Mistakes Done While
Biggest mistakes made in developing or submitting resumes
The most critical error made in writing resumes is to fail to mention specific
accomplishments. Resumes often include excellent job descriptions, but indicate
little about how well the job was done. It is very important to include your
accomplishments, using data to back them up if possible. It is not sufficient to
merely describe a new initiative you introduced, but describe how it benefited
the organization in cost savings, product/service improvement, or other tangible
The second major mistake that seen frequently is the use of the functional
resume format, where a list of accomplishments is given first. While that
approach does highlight achievements, it leaves the employer guessing as to
where and when your accomplishments took place. Employers will not spend the
time trying to determine sequence and prefer a straightforward chronological
approach so that they can see clearly the progression of your career.
Mistakes to avoid in the resumes
Don't download a resume from the internet or blindly copy anyone's look. You
will be restricted by someone else's arrangement and not have a place or
sufficient place to put in special items. Design your own resume and it should
be neat, readable, not cute and gimmicky.
Sending your resume to any all jobs irrespective of the fit. When responding to
job postings or ads you should only your resume if your background closely fits
Making obvious that the recipient is part of a mass mailing.
Trying to go around the person designed to recruit for the position.
Being too pushy: calling too often, calling when posting says "No calls please."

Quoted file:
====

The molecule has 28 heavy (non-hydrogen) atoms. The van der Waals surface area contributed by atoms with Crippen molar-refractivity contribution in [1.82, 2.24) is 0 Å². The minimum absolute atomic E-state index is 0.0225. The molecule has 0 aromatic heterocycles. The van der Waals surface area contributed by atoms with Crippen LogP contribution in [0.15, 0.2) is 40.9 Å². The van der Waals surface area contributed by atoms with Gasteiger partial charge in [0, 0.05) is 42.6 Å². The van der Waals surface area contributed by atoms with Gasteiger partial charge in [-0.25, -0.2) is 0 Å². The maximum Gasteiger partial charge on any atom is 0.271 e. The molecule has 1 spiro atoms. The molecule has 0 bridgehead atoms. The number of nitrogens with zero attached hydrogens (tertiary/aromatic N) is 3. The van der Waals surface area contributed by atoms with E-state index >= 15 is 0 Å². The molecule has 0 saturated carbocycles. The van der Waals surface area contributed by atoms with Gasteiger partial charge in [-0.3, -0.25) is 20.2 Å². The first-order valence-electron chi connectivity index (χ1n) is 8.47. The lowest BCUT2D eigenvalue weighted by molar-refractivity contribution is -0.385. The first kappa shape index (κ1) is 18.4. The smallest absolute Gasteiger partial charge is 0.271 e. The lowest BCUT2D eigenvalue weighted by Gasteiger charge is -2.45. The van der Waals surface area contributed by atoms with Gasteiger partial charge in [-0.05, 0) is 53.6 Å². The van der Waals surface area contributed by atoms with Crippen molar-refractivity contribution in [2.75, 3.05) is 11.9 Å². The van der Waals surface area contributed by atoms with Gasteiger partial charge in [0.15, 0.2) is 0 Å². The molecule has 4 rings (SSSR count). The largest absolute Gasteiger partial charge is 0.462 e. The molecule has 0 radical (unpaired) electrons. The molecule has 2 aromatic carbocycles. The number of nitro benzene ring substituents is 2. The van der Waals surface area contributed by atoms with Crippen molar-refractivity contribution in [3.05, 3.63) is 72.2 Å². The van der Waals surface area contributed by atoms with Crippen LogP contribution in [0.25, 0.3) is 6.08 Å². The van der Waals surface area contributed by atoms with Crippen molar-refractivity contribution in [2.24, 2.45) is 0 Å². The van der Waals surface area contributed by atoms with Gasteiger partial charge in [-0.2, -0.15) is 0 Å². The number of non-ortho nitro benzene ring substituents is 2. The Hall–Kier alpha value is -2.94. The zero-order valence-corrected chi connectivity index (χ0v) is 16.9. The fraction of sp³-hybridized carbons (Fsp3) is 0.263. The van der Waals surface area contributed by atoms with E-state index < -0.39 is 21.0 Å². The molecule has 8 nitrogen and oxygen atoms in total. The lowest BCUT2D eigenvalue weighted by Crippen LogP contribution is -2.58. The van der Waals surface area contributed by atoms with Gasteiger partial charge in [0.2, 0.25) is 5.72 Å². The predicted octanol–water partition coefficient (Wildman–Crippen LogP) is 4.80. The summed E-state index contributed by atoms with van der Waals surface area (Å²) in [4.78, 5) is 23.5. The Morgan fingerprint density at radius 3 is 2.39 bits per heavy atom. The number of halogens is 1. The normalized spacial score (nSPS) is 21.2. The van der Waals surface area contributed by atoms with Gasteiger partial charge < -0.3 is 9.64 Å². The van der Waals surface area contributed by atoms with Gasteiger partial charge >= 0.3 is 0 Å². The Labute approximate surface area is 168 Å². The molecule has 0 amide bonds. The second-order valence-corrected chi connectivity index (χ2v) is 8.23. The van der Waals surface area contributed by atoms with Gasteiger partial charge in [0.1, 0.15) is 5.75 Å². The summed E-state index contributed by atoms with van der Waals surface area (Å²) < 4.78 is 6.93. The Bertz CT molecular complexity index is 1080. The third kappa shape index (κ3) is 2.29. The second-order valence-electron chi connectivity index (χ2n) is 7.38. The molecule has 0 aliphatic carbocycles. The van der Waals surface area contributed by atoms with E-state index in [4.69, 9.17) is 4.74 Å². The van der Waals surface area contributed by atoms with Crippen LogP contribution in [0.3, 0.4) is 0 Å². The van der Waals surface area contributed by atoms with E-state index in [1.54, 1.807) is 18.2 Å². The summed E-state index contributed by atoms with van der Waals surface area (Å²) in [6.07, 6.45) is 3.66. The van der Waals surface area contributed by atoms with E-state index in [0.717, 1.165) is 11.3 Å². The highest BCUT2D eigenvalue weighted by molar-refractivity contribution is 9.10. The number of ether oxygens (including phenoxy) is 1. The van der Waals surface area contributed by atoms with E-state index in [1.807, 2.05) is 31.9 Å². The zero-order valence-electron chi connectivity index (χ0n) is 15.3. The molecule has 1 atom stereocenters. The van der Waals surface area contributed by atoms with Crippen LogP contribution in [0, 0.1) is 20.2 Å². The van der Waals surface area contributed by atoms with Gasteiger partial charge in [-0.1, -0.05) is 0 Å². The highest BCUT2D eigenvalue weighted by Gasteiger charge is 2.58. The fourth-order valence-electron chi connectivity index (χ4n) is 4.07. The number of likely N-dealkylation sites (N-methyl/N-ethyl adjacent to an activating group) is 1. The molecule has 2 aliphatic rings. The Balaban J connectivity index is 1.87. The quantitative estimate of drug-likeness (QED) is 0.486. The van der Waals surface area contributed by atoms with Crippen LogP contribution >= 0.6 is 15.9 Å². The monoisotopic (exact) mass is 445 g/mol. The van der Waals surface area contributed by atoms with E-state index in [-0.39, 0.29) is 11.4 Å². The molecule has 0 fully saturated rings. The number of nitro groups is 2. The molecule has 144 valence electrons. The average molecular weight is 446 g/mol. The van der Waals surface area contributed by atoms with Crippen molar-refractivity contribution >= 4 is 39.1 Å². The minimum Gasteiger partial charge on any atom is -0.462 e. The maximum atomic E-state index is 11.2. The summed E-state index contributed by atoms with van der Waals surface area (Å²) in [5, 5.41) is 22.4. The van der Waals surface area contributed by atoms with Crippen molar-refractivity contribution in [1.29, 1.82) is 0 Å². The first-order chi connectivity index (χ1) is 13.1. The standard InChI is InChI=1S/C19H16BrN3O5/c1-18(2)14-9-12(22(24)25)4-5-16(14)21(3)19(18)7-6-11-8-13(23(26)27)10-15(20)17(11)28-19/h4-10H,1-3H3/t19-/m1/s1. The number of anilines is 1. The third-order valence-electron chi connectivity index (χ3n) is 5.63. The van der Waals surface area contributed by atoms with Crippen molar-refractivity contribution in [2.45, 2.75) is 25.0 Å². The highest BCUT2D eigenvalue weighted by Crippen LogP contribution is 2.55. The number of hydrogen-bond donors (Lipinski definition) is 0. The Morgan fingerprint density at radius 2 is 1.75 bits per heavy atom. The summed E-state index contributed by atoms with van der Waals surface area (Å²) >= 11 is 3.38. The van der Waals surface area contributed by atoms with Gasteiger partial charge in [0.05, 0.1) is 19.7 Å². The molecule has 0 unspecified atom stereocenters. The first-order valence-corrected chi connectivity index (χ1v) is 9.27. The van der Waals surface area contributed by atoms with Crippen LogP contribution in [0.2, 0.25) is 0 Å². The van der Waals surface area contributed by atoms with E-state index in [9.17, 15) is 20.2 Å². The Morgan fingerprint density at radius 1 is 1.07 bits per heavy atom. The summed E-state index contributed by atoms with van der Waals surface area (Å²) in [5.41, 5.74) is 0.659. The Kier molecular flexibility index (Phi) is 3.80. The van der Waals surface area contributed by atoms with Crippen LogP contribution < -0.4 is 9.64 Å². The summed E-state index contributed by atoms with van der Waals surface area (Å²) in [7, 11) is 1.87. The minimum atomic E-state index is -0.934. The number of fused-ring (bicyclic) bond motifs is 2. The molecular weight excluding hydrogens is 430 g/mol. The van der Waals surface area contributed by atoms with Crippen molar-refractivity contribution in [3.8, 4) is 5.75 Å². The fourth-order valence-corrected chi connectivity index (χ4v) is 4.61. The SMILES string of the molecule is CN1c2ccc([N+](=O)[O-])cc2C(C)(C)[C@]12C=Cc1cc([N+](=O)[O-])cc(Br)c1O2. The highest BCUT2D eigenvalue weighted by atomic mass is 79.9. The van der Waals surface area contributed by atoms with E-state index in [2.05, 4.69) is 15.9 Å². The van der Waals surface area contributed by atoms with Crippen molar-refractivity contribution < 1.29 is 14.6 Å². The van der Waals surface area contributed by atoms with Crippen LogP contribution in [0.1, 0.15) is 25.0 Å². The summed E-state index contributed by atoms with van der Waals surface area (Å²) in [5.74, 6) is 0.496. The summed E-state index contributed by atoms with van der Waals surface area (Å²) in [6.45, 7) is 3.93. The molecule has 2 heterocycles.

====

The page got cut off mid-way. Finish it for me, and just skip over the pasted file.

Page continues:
Mailing it instead of E-mailing it.
Items never be listed on a resume
Personal information relating to physical characteristics, martial status, age,
sex or religious affiliation has no place on a resume. Any thing that does not
relate to your talent and experience only takes up valuable space-and possibly
lessens your chances of getting in front of the interviewer.
Best way to organize a resume
There are two main methods of organizing a resume. These are referred to as the
reverse chronological format and the functional format. The chronological
format-which emphasizes career progression over time-is by far the most
frequently used as it is the easiest for most readers to follow. In this format,
a candidate's work experience is listed in reverse chronological order, in other
words with the most recent position first. Recent studies show that employers
and executive recruiters continue to prefer this format to the functional style,
because there is no guesswork required when it comes to identifying a person's
work history and career progression.
The functional format stresses the job seeker's most marketable skills, but
de-emphasizes career progression, job titles, and chronology. This approach
works best for career changers with little or no direct experience in the field
they are targeting or for individuals who have multiple gaps in their work
history. For those pursuing a career change, however, it is critical that they
effectively network to gain access to key contacts in their new target field and
not simply rely on their resume. Ultimately, the decision regarding whether to
use a functional format should always be weighted against the fact that most
traditional employers and executive recruiters still prefer the chronological
approach to resumes.